ECB moves to re­voke li­cence of Malta’s Pi­la­tus Bank

The Malta Business Weekly - - FRONT PAGE -

The Euro­pean Cen­tral Bank has reached a pre­lim­i­nary de­ci­sion to re­voke the li­cence of Malta's Pi­la­tus Bank af­ter its chair­man was charged with money laun­der­ing, two ECB of­fi­cials told Reuters, though le­gal hur­dles re­main.

The bank was ac­cused of pro­cess­ing cor­rupt pay­ments for the Az­eri and Maltese lead­er­ship by in­ves­tiga­tive jour­nal­ist Daphne Caru­ana Gal­izia, who was killed a year ago by a car bomb in Malta.

The ECB's su­per­vi­sory board has al­ready agreed to with­draw the bank's li­cence, one ECB of­fi­cial told Reuters, but the de­ci­sion will be fi­nalised only af­ter some le­gal is­sues are re­solved.

A sec­ond ECB source con­firmed that the process of re­vok­ing the bank's li­cence is un­der way but was more cau­tious on its out­come un­til le­gal hur­dles are over­come.

Nei­ther source clar­i­fied what le­gal is­sues the ECB is fac­ing to with­draw Pi­la­tus Bank's li­cence, a move that many ob­servers had taken for granted af­ter the Malta Fi­nan­cial Ser­vices Author­ity rec­om­mended the with­drawal in June.

Reuters tried to con­tact Pi­la­tus Bank sev­eral times but was un­able to talk to a bank rep­re­sen­ta­tive. A spokes­woman for the ECB de­clined to com­ment.

Only af­ter the mur­der of Caru­ana Gal­izia in Oc­to­ber 2017, for which there is no proven link to the re­ports she wrote about the bank, did the EU be­gin in­ves­ti­gat­ing the Pi­la­tus case.

The Maltese took no ac­tion un­til the Ira­nian chair­man of the bank, Ali Sadr Hashemi Ne­jad, was ar­rested in the United States in March this year on charges of money laun­der­ing and sanc­tions vi­o­la­tion.

Af­ter that ar­rest, the MFSA Maltese bank­ing su­per­vi­sor froze the as­sets of the bank and rec­om­mended the with­drawal of its li­cence.

The Reuters re­port said that EU has be­come en­gulfed in re­cent months by a rash of bank­ing scan­dals over sus­pected money laun­der­ing, in­volv­ing Den­mark's Danske Bank and Latvia's ABLV among oth­ers.

Other cases have re­ceived less me­dia cover­age, such as a Span­ish in­ves­ti­ga­tion into the Lux­em­bourg-head­quar­tered In­dus­trial and Com­mer­cial Bank of China, which is ac­cused of hav­ing laun­dered hun­dreds of mil­lions of eu­ros through its branch in Madrid.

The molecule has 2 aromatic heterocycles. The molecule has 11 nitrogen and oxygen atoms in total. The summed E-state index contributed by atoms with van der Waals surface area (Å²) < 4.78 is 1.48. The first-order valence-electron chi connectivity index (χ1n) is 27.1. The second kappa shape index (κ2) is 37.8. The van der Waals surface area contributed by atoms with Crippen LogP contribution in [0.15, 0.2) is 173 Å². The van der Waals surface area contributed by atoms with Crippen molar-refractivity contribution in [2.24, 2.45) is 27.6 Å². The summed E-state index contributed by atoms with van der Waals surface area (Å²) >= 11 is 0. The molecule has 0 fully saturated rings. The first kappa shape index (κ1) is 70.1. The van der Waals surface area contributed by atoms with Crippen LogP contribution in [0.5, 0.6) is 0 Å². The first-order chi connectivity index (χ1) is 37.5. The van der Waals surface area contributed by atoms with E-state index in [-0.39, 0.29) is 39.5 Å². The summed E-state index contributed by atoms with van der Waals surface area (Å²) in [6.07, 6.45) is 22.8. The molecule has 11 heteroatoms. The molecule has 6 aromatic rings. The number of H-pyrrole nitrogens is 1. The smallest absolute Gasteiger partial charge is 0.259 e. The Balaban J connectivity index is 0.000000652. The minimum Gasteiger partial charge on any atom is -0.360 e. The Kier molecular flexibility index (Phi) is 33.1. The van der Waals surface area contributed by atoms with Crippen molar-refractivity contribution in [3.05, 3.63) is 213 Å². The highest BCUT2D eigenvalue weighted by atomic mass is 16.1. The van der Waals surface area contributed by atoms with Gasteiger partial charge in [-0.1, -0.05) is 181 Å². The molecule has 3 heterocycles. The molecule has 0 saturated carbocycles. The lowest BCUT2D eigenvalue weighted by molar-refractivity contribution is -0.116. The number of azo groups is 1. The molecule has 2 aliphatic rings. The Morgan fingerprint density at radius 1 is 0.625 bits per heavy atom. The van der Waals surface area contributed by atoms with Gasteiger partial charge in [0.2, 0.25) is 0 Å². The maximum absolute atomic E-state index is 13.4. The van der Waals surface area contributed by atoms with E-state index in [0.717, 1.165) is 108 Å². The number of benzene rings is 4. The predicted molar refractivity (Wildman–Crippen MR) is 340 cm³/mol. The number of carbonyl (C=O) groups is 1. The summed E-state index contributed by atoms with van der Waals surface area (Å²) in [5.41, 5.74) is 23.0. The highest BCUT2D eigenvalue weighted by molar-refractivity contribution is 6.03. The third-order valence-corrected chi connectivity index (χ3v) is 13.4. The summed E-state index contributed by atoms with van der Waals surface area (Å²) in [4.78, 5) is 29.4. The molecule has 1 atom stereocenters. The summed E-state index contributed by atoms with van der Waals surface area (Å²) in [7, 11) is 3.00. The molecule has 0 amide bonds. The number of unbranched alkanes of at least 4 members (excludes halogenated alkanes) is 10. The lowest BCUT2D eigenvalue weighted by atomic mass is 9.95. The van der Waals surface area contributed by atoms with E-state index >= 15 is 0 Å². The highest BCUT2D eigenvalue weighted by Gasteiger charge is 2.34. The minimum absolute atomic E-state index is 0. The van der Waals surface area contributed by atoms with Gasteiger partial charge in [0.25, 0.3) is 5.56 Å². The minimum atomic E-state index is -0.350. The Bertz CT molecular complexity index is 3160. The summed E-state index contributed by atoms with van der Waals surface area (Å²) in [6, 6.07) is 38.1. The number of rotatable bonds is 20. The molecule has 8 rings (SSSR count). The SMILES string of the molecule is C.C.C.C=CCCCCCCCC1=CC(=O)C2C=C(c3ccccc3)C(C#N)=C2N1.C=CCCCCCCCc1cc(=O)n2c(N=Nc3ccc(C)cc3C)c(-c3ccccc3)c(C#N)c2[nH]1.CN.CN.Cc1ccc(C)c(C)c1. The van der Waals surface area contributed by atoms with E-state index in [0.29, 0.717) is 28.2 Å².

Lux­em­bourg fined the bank €8.9 mil­lion last year, le­gal sources told Reuters, but a loop­hole in EU an­ti­money laun­der­ing rules al­lowed the Duchy to avoid dis­clo­sure de­spite in­ter­na­tional guide­lines that rec­om­mend pub­li­ca­tion of sanc­tions as a key mea­sure to help pre­vent fi­nan­cial crime.

Other loop­holes in EU rules al­lowed the Maltese MFSA to grant Pi­la­tus Bank a bank­ing li­cence in Jan­uary 2014.

That trig­gered an in­ves­ti­ga­tion by the Euro­pean Bank­ing Author­ity last year, but the watch­dog was forced to halt in­quiries last month be­cause EU rules are too vague and "make it dif­fi­cult to con­clude that there have been breaches of clear and un­con­di­tional obli­ga­tions", the agency's chair­man, An­dria En­ria, told EU law­mak­ers in a let­ter seen by Reuters.

These rules are not ex­pected to change soon.

The Euro­pean Com­mis­sion, which is in charge of propos­ing EU leg­is­la­tion, has ruled out im­me­di­ate changes to money laun­der­ing rules af­ter sev­eral re­forms in re­cent years.

The EU ex­ec­u­tive has in­stead pro­posed a lim­ited over­haul of the bloc's bank­ing su­per­vi­sion, giv­ing the EBA more pow­ers to in­ves­ti­gate sus­pi­cious cases. How­ever, the mea­sures face op­po­si­tion from some EU states, led by Lux­em­bourg and the Nether­lands, ac­cord­ing to a con­fi­den­tial EU doc­u­ment seen by Reuters.

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